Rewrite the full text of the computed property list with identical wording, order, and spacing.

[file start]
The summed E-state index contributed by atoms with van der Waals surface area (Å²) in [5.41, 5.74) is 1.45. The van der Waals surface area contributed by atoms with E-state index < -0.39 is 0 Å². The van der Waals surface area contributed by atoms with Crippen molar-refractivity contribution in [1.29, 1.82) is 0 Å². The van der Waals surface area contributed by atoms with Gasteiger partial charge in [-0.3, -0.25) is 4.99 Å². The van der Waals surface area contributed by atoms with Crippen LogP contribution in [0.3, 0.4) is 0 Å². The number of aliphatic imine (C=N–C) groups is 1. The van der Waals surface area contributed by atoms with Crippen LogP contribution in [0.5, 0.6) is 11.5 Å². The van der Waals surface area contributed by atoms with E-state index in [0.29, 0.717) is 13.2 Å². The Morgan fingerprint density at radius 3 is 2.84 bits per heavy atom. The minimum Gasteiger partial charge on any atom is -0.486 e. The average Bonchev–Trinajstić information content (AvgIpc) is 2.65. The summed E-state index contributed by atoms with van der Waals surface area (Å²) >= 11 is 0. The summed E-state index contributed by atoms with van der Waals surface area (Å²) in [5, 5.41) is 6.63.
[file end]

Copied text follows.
The summed E-state index contributed by atoms with van der Waals surface area (Å²) in [5.41, 5.74) is 1.45. The van der Waals surface area contributed by atoms with E-state index < -0.39 is 0 Å². The van der Waals surface area contributed by atoms with Crippen molar-refractivity contribution in [1.29, 1.82) is 0 Å². The van der Waals surface area contributed by atoms with Gasteiger partial charge in [-0.3, -0.25) is 4.99 Å². The van der Waals surface area contributed by atoms with Crippen LogP contribution in [0.3, 0.4) is 0 Å². The number of aliphatic imine (C=N–C) groups is 1. The van der Waals surface area contributed by atoms with Crippen LogP contribution in [0.5, 0.6) is 11.5 Å². The van der Waals surface area contributed by atoms with E-state index in [0.29, 0.717) is 13.2 Å². The Morgan fingerprint density at radius 3 is 2.84 bits per heavy atom. The minimum Gasteiger partial charge on any atom is -0.486 e. The average Bonchev–Trinajstić information content (AvgIpc) is 2.65. The summed E-state index contributed by atoms with van der Waals surface area (Å²) >= 11 is 0. The summed E-state index contributed by atoms with van der Waals surface area (Å²) in [5, 5.41) is 6.63.